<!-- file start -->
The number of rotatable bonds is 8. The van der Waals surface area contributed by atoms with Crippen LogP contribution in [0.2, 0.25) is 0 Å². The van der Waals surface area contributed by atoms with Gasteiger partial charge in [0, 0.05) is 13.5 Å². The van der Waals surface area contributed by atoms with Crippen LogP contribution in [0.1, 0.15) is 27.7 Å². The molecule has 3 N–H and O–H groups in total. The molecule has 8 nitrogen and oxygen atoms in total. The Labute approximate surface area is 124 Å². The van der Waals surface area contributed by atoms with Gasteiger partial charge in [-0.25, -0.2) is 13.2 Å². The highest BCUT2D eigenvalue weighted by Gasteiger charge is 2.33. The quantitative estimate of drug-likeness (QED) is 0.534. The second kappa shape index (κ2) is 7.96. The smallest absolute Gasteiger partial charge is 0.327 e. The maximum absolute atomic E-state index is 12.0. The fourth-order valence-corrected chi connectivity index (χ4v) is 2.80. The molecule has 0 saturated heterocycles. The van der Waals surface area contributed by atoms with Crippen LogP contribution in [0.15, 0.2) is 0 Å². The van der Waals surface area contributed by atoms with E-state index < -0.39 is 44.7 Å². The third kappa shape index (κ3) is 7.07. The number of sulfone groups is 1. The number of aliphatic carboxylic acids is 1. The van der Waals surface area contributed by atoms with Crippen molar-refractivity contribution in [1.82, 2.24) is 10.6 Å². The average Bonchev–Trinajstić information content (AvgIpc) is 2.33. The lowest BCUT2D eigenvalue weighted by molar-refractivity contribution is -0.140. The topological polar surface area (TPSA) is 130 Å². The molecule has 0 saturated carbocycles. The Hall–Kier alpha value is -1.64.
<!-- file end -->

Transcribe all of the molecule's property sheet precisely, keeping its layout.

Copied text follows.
The number of rotatable bonds is 8. The van der Waals surface area contributed by atoms with Crippen LogP contribution in [0.2, 0.25) is 0 Å². The van der Waals surface area contributed by atoms with Gasteiger partial charge in [0, 0.05) is 13.5 Å². The van der Waals surface area contributed by atoms with Crippen LogP contribution in [0.1, 0.15) is 27.7 Å². The molecule has 3 N–H and O–H groups in total. The molecule has 8 nitrogen and oxygen atoms in total. The Labute approximate surface area is 124 Å². The van der Waals surface area contributed by atoms with Gasteiger partial charge in [-0.25, -0.2) is 13.2 Å². The highest BCUT2D eigenvalue weighted by Gasteiger charge is 2.33. The quantitative estimate of drug-likeness (QED) is 0.534. The second kappa shape index (κ2) is 7.96. The smallest absolute Gasteiger partial charge is 0.327 e. The maximum absolute atomic E-state index is 12.0. The fourth-order valence-corrected chi connectivity index (χ4v) is 2.80. The molecule has 0 saturated heterocycles. The van der Waals surface area contributed by atoms with Crippen LogP contribution in [0.15, 0.2) is 0 Å². The van der Waals surface area contributed by atoms with E-state index < -0.39 is 44.7 Å². The third kappa shape index (κ3) is 7.07. The number of sulfone groups is 1. The number of aliphatic carboxylic acids is 1. The van der Waals surface area contributed by atoms with Crippen molar-refractivity contribution in [1.82, 2.24) is 10.6 Å². The average Bonchev–Trinajstić information content (AvgIpc) is 2.33. The lowest BCUT2D eigenvalue weighted by molar-refractivity contribution is -0.140. The topological polar surface area (TPSA) is 130 Å². The molecule has 0 saturated carbocycles. The Hall–Kier alpha value is -1.64.